Insect Sting Allergies: Who Is Affected
It is not clear how many people are allergic to insect sting venom, because testing is usually not done until after a first allergic reaction. In other words, you may be allergic to an insect sting and not know it because you haven't been stung by that insect yet.
About 10 out of 100 adults have large, localized allergic reactions to insect stings.1 More serious, systemic (whole-body) reactions occur in about 3 out of 100 adults and less than 1 out of 100 children.2
Allergies to insect stings cause around 40 deaths a year in the U.S., usually in adults over the age of 45 and sometimes in young children.1
It is difficult to predict whether you will have allergic reactions to future stings. After you develop an allergy to an insect's venom, it may become more severe each time you are stung, or you may not have an allergic reaction to the next sting—especially if you received treatment for the first sting allergy. Insect sting allergies may decline or fade over time, particularly in children.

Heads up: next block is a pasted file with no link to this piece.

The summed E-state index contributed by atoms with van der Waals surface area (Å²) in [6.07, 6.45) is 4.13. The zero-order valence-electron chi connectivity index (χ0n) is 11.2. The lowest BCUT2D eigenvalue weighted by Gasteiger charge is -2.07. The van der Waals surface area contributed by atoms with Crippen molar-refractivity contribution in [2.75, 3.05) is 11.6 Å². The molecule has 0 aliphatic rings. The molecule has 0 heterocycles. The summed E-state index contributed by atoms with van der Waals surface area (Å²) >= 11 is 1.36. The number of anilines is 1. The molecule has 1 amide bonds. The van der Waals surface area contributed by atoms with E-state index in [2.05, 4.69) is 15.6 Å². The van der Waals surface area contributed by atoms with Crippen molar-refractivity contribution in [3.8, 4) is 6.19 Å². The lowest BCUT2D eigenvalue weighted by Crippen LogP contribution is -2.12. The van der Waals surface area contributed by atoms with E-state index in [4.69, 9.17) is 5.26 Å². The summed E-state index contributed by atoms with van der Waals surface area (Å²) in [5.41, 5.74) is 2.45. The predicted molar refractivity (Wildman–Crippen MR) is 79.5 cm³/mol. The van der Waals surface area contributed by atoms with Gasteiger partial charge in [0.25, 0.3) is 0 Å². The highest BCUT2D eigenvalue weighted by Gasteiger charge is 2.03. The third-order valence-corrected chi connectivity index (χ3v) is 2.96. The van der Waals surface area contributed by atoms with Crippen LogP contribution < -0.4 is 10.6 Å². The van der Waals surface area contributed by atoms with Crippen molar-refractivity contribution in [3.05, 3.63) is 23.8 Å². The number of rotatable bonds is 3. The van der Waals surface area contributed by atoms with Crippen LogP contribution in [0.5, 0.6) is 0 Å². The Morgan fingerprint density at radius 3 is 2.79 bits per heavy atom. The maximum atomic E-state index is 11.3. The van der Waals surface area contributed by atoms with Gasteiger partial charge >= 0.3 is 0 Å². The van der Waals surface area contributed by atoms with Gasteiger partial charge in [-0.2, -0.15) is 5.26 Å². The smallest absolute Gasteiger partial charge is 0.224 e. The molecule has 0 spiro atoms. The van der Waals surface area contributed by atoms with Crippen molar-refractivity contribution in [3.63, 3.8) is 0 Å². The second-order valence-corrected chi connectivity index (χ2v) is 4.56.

- Golden DB (2009). Insect allergy. In NF Adkinson Jr et al., eds., Middleton's Allergy: Principles and Practice, 7th ed., vol. 2, pp. 1005–1017. Philadelphia: Mosby Elsevier.
- Golden DB, et al. (2011). Stinging insect hypersensitivity: A practice parameter update 2011. Journal of Allergy and Clinical Immunology, 127(4): 852–854.e23.
|E. Gregory Thompson, MD - Internal Medicine|
|Rohit K Katial, MD - Allergy and Immunology|
|Last Revised||January 5, 2012|
Last Revised: January 5, 2012
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